While Sara is originally from Virginia, she moved to Guatemala in 2016 to work for Mennonite Central Committee. In 2020 she moved to Tucson to work for Kino Border Initiative after ending her first (but not last) stint in Guatemala. The following objects below represent the story of Sara’s life from her childhood in Virginia to Guatemala to Tucson and now her plans to return to Guatemala. Apart from work you can find her tearing it up around Tucson on her road bike.
Here are a few questions we asked Sara about her work.
What does a typical day of work look like for you?
What gives you a lot of life in your work?
What are some of the greatest challenges you have in your work?
Through My Eyes by Ruby Bridges
Ruby Bridges was a black girl who integrated in schools in the 1960s and is Sara’s childhood hero. It was Sara’s first glimpse into the past and was what sparked her interest in history and the Civil Rights Movement. The book also gives a glimpse into how Sara sees her family and past. For Sara, when she read the book as a kid, she saw that there was a right side of history and a wrong side of history. Then when she started talking with her parents about Ruby Bridges and the Civil Rights Movement, she learned that her family was not on the side of history that she wanted to be on. This book sparked Sara’s awareness to question what is going on in the world presently and think about on what side of history she wants to be on. This book was Sara’s catalyst for wanting to work with immigrants and immigration issues. In high school and college, immigration seemed like the big issue occurring in the United States, and so she decided to understand those issues so that she could one day work for immigrant justice.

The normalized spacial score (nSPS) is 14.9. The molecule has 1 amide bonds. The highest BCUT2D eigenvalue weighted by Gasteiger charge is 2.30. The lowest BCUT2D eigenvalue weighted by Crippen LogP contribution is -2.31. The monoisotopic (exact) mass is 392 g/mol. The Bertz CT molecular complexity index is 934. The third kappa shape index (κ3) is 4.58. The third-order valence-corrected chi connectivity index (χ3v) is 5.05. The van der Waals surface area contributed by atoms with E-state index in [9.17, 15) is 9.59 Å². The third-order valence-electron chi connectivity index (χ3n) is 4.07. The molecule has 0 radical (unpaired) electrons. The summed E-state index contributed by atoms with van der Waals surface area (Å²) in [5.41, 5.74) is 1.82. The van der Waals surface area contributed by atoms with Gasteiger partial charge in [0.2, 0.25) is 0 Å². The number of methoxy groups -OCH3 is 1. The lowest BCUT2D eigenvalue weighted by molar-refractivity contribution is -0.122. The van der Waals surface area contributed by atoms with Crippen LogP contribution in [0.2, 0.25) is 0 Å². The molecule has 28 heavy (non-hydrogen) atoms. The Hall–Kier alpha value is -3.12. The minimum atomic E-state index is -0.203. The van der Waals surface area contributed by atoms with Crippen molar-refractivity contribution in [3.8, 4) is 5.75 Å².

Ultimately, Sara now strives to live and reflect from history in a way where she is not blindly molding to culture and religion. She finds history very disheartening in the fact that we continue to repeat injustices against certain groups of people. One of the reasons she no longer identifies as religious because she has seen the danger of blindly following religion and how Christianity has been perverted in history. While she thinks that religion can provoke good reflection and thought, she does not think that it is very common. For her religion can provoke groupthink. And while she knows this can happen to any people in all areas of life, it is the church as an institution that has been the tool to justify many of the atrocities she is against. This is also why she is drawn to churches that are social justice oriented because it proves to her that the institution of the church can be used to do good in the world. However, she was not exposed to more progressive religion growing up nor does she see religion painted this way in history.
El Colibri (hummingbird)